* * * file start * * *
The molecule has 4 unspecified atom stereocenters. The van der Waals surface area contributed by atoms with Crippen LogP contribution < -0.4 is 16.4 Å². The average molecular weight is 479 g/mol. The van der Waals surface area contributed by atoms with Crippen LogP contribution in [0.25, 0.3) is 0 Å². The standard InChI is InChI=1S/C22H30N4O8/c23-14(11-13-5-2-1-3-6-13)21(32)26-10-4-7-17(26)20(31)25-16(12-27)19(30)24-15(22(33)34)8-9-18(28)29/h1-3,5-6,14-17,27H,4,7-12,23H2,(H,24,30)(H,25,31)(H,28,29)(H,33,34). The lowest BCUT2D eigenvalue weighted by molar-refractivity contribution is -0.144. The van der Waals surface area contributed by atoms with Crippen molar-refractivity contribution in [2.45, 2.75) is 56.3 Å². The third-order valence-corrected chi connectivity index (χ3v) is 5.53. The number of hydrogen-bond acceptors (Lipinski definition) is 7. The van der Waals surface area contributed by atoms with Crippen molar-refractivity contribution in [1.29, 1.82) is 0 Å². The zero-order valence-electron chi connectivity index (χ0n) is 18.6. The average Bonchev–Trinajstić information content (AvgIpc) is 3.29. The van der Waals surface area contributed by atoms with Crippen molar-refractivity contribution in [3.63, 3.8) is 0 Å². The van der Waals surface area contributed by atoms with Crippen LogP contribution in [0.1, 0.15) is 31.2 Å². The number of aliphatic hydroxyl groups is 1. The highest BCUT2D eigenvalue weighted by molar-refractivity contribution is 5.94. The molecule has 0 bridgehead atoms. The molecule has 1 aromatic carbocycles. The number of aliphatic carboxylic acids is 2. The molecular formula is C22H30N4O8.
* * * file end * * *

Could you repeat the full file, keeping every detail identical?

The molecule has 4 unspecified atom stereocenters. The van der Waals surface area contributed by atoms with Crippen LogP contribution < -0.4 is 16.4 Å². The average molecular weight is 479 g/mol. The van der Waals surface area contributed by atoms with Crippen LogP contribution in [0.25, 0.3) is 0 Å². The standard InChI is InChI=1S/C22H30N4O8/c23-14(11-13-5-2-1-3-6-13)21(32)26-10-4-7-17(26)20(31)25-16(12-27)19(30)24-15(22(33)34)8-9-18(28)29/h1-3,5-6,14-17,27H,4,7-12,23H2,(H,24,30)(H,25,31)(H,28,29)(H,33,34). The lowest BCUT2D eigenvalue weighted by molar-refractivity contribution is -0.144. The van der Waals surface area contributed by atoms with Crippen molar-refractivity contribution in [2.45, 2.75) is 56.3 Å². The third-order valence-corrected chi connectivity index (χ3v) is 5.53. The number of hydrogen-bond acceptors (Lipinski definition) is 7. The van der Waals surface area contributed by atoms with Crippen molar-refractivity contribution in [1.29, 1.82) is 0 Å². The zero-order valence-electron chi connectivity index (χ0n) is 18.6. The average Bonchev–Trinajstić information content (AvgIpc) is 3.29. The van der Waals surface area contributed by atoms with Crippen molar-refractivity contribution in [3.63, 3.8) is 0 Å². The van der Waals surface area contributed by atoms with Crippen LogP contribution in [0.1, 0.15) is 31.2 Å². The number of aliphatic hydroxyl groups is 1. The highest BCUT2D eigenvalue weighted by molar-refractivity contribution is 5.94. The molecule has 0 bridgehead atoms. The molecule has 1 aromatic carbocycles. The number of aliphatic carboxylic acids is 2. The molecular formula is C22H30N4O8.